ISLAMABAD: Ever since it was plucked from an Indian gem mine sometime in the 13th century, it has been the subject of feuds between monarchs and empires.
Now, more than 150 years after it found its way from the Punjab to the royal household of Queen Victoria, the Koh-i-Noor diamond is yet again the subject of competing claims. The latest person to lay claim to the 105-carat gem, which is kept in the Tower of London, is a British-trained Pakistani lawyer who has brought petition on behalf of his country in a local court.
Yesterday, a judge in Lahore accepted the petition from Javed Iqbal Jaffry, who wants the gem repatriated from this country.
India has also long laid claim to the diamond, which was acquired by the British in 1849 when the East India Company annexed the region of Punjab. But in his lawsuit, Mr Jaffry argues that the Koh-i-Noor actually belongs to his countrymen. He says that the gem hailed from territory that became part of Pakistan in the post-war partition.
The ruling sets the stage for a complex three-way claim on what was once the largest known diamond in the world. It is set in a crown last worn by the late Queen Elizabeth for her coronation with George VI in 1937, and which was displayed on top of her coffin when it lay in state after her death in 2002. The registrar for the Lahore High Court rejected the petition on paperwork grounds in December. But a judge has now accepted the case, meaning it will proceed to a further hearing.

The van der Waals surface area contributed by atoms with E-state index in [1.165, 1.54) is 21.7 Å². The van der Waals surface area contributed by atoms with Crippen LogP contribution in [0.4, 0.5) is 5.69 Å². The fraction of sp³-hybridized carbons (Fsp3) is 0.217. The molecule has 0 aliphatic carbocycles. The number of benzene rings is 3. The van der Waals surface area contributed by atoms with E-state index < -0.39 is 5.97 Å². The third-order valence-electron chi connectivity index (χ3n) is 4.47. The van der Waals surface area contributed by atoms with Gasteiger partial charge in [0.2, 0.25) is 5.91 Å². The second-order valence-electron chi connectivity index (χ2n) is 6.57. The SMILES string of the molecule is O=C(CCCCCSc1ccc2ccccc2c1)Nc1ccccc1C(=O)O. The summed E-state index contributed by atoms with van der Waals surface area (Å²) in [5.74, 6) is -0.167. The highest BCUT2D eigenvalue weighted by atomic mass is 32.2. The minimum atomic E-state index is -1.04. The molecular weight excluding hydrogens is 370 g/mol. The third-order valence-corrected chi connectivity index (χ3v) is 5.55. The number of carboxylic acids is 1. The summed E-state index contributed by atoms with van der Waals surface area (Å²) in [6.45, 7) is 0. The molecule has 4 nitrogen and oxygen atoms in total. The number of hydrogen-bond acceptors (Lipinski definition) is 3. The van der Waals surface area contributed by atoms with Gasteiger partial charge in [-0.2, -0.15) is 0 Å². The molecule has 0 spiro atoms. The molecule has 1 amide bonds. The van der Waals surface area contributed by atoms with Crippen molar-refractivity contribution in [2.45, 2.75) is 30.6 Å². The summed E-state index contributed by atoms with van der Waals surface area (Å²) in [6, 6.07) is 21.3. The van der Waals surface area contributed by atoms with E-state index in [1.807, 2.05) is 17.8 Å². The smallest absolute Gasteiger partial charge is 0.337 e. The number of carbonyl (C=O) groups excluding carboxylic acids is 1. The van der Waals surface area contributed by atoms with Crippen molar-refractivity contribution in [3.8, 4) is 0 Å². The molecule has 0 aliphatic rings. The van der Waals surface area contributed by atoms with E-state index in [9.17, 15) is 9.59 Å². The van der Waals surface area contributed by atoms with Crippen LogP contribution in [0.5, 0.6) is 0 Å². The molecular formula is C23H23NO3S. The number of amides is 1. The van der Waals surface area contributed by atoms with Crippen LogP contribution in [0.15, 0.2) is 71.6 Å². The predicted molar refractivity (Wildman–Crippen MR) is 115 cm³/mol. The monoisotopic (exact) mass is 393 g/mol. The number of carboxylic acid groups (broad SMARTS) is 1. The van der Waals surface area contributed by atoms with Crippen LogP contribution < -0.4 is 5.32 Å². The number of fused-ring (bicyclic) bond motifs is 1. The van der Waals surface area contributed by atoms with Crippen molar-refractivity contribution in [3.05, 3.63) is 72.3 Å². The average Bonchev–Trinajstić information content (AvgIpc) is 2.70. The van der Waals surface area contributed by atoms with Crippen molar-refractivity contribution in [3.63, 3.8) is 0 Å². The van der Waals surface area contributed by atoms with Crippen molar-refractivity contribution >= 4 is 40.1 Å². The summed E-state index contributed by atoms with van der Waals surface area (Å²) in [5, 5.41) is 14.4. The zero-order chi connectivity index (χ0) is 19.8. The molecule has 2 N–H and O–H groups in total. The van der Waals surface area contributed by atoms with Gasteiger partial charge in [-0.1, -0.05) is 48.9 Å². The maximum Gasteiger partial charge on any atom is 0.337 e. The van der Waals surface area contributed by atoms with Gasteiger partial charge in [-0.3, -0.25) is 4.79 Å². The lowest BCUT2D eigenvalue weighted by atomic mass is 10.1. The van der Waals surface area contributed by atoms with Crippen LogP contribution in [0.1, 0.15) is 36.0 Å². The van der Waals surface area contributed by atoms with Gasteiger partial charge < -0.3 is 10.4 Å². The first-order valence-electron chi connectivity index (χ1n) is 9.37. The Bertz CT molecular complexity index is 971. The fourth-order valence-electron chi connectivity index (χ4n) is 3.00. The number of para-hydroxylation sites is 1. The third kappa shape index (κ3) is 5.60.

Mr Jaffry has named the Queen and the British High Commission in Islamabad as respondents in his case, but his lawsuit is aimed at forcing the Pakistan government to press Britain for the diamond's return.
The mission has been a lifetime cause for the London-trained lawyer, who has written 786 letters on the matter to the Queen and to Pakistani officials. "Koh-i-Noor was not legitimately acquired," he wrote in his filing. "Grabbing and snatching it was a private, illegal act which is justified by no law or ethics. A wrong is a wrong. It does not become righteous or right by passage of time or even acquiescence."
He argued that Britain "forcibly and under duress" stole the diamond from Duleep Singh, the grandson of Maharaja Ranjit Singh.
In 1850, Britain's governor-general of India arranged for the diamond to be presented to Queen Victoria. Punjab was split between India and Pakistan in the partition of the Raj in 1947.
Mr Jaffry told The Daily Telegraph: "The Koh-i-Noor was snatched illegally from the 14-year-old ruler of Punjab, from Lahore, by the East India British Company. It was gifted to Queen Victoria, but she never used it in her crown.
"The East India Company ruled Punjab, but the question is how can a company be the ruler of any country, so how can you legislate for its actions?
"I want to establish the Koh-i-Noor's status as a cultural object of Pakistan. I also request the court to order the government of Pakistan to raise the issue with the British government."
Indians have long demanded the return of the Koh-i-Noor, which was owned by several Mughal emperors and Maharajas. Keith Vaz, the Labour MP, made the latest such call before the visit to London in November of Narendra Modi, the Indian prime minister.
Britain has consistently rejected Indian claims on the gem, in the same way it has ignored Greek demands for the return of the Elgin Marbles. During a visit to India in 2010, David Cameron said: "What tends to happen with these questions is that if you say yes to one, then you would suddenly find the British Museum empty."